1 BritNed Development Ltd v ABB AB and ABB Ltd  EWHC 2616 (Ch) (‘BritNed’).
3 Karl Aiginger and Michael Pfaffermayr, ‘Looking at the Cost Side of Monopoly’ Journal of Industrial Economics Vol. 45, 1997, pp. 245–67.
4 Clare Macallan, Stephen Millard, and Miles Parker, The Cyclicality of Mark-ups and Profit Margins for the United Kingdom: Some New Evidence, Working Paper No. 351, Bank of England, August 2008.
5 BritNed, para. 448. The documentary evidence is reviewed in ibid., 441.
8 ibid., para. 331, Table 6.
9 ibid., para. 453(9)(d)(iv).
11 The average gross margin on the 14 successful ABB cartel submarine projects was an average of 26.7%. However, the 14 projects listed in Table 6 of the Judgment have an average gross margin of 27.4% suggesting an excess margin of 6.3%. If BritNed is included, it is 26.7% as stated in the judgment but this gives 15 not 14 successful projects. This alters the percentage cost saving using the court’s formula in footnote 558 to (5.6%/21) x 15 = 4.0%; 5.6% - 4.0% = 1.6%, or without BritNed 2.1%, not 1.9% as stated in the judgment. Note two features of the court’s arithmetic: (a) the calculation can be simplified by multiplying ABB’s post-cartel failure rate by the gross margin difference; and (b) it is based on the averages of all ABB cartel projects and not the BritNed project only.
12 BritNed v ABB  EWCA Civ 1840, para. 235.
15 Sainsbury’s v Mastercard  CAT 11, para. 41. The judge (Marcus Smith J) was also a member of the CAT panel in Sainsbury’s v MasterCard.
16 BritNed, para. 264(1)(e).
17 ‘The material before me inevitably has gaps. These I seek to bridge through careful deployment of the broad brush.’ BritNed, para. 79.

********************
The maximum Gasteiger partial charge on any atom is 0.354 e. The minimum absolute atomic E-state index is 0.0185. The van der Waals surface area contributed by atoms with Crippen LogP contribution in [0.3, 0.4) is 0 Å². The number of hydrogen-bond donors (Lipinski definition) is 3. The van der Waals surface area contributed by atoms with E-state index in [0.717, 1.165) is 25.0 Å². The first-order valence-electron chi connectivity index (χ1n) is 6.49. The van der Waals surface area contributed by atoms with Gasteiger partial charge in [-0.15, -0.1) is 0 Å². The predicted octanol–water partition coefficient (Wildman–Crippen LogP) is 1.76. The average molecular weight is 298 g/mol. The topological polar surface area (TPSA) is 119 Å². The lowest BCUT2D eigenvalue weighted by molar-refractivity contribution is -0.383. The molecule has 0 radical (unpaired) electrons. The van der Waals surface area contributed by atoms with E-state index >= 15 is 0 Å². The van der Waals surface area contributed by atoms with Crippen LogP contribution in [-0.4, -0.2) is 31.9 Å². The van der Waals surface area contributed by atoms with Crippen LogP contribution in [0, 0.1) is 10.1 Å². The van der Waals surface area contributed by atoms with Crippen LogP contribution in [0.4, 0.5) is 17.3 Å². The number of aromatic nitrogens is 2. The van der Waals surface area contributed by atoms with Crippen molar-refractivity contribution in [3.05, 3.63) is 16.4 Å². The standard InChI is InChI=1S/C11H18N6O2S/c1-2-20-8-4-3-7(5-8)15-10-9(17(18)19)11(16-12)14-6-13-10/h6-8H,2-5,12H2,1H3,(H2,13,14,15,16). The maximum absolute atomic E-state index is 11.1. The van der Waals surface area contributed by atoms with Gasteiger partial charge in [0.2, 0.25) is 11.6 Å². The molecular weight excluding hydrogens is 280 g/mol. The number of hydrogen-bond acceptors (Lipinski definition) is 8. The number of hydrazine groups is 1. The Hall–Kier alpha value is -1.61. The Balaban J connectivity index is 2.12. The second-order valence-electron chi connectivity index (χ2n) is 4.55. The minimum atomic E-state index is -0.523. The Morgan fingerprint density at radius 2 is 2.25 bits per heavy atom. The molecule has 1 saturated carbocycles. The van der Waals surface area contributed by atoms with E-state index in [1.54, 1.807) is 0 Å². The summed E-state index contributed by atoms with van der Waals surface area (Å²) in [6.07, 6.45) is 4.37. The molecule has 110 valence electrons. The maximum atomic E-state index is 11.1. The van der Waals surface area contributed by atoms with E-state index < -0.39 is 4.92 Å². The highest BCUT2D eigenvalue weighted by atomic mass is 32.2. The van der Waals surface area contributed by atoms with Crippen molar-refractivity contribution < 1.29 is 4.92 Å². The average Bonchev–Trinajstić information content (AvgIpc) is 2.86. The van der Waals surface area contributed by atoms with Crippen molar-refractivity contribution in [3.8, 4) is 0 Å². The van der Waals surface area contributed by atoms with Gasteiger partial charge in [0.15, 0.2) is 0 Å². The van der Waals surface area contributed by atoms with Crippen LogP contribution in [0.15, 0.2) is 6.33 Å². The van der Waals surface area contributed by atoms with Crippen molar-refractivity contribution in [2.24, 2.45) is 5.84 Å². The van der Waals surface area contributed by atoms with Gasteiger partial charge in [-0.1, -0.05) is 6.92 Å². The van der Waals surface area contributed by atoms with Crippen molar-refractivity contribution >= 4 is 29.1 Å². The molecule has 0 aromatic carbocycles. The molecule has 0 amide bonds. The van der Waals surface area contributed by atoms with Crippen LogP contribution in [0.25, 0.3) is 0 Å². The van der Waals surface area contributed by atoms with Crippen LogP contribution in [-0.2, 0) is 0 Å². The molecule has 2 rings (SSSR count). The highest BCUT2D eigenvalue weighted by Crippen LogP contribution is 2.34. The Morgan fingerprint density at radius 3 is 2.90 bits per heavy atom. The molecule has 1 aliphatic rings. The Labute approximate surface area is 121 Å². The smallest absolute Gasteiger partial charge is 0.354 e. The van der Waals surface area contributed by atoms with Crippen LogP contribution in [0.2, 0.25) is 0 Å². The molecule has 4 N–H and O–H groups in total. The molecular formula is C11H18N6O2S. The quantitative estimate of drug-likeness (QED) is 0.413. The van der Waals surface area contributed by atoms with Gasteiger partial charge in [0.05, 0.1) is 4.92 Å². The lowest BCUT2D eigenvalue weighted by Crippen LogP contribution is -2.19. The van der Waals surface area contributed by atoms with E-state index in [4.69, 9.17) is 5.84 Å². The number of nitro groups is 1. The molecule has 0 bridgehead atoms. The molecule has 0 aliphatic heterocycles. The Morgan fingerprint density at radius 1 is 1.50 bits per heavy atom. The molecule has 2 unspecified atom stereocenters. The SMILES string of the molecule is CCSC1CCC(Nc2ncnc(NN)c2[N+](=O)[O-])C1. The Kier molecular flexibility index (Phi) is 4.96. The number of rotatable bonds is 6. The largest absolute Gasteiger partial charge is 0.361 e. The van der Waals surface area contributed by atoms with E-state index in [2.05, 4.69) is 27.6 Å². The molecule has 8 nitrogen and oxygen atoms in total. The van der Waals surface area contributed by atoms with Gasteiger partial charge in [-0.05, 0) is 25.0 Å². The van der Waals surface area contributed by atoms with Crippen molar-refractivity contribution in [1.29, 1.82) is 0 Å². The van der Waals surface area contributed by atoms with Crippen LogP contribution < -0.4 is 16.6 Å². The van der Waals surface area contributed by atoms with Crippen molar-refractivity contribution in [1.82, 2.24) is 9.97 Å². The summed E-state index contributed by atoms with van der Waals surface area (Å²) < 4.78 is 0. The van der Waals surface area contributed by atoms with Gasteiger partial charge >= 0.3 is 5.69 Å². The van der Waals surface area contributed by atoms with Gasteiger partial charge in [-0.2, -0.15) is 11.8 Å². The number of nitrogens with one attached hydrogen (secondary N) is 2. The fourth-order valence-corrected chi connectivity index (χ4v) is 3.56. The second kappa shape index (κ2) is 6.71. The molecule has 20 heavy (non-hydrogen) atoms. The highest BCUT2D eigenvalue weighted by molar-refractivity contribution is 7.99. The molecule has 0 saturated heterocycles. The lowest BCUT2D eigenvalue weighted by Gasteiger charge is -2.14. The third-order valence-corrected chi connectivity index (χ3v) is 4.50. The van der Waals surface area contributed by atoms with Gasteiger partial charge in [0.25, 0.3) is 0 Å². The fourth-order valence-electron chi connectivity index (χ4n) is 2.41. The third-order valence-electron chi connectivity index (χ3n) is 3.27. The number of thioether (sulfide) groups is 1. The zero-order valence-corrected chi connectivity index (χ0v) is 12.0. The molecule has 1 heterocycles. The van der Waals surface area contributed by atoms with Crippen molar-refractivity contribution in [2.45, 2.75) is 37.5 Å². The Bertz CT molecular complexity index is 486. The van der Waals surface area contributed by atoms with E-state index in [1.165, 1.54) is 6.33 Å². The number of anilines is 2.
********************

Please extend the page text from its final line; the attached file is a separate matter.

18 BritNed, paras. 467 (8), 17(3), and 17(4).
19 Jeffrey H. Howard and David Kaserman, ‘Proof of Damages in Construction Industry Bid-rigging Cases’ The Antitrust Bulletin, Vol. XXXIV, 1989, pp. 359–93, especially pp. 375–7.
20 Cases COMP/34.579 MasterCard, COMP/36.518 EuroCommerce, and COMP/38.580 Commercial Cards (2009).
21 Asda Stores Ltd v MasterCard  EWHC 93 (Comm). This was a joined action consisting of supermarkets and High Street retailers some of which dropped out as claimants during the course of the proceeding.
23 Marc Rysman and Julian Wright, ‘The Economics of Payment Cards’ Review of Network Economics, Vol. 13, 2014, pp. 303–53. This survey article was ‘supported by a grant from Visa Inc’. But note that this paper is much more equivocal about the optimality of duopolistically determined interchange fees; and the welfare standard which should be adopted. cf. John Vickers, ‘Public Policy and the Invisible Price: Competition Law, Regulation and the Interchange Fee’ Competition Law Journal, Vol. 4, 2005, pp. 5–16.
26 Sainsbury’s v MasterCard, para. 212.
28 Jean-Charles Rochet and Jean Tirole, Must-Take Cards and the Tourist Test, DNB Working Paper No. 127 January 2007; and Jean-Charles Rochet and Jean Tirole, ‘Must Take Cards: Merchant Discounts and Avoided Costs’ Journal of the European Economic Association, Vol. 9, 2011, pp. 462–95. Jean Tirole, ‘Payment Card Regulation and the Use of Economic Analysis in Antitrust’ Competition Policy International, Vol. 7 (no. 1) 2011, pp. 137–58.
29 Published empirical research computing MIT MIFs have found them to be zero or significantly negative. Søren Korsgaard, ‘Paying for Payments Free Payments and Optimal Interchange Fees’, European Central Bank, Working Paper Series No. 1682, June 2014; European Commission, Survey on Merchants’ Costs of Processing Cash and Card Payments—Final Results, March 2015. Sainsbury’s gave evidence based on its accounting data that the MIT MIF was very close to zero at 0.04%.
30 See Cento Veljanovski, ‘The Law and Economics of Pass-on in Price Fixing Cases’ European Competition Law Review, Vol. 38, 2017, pp. 209–18.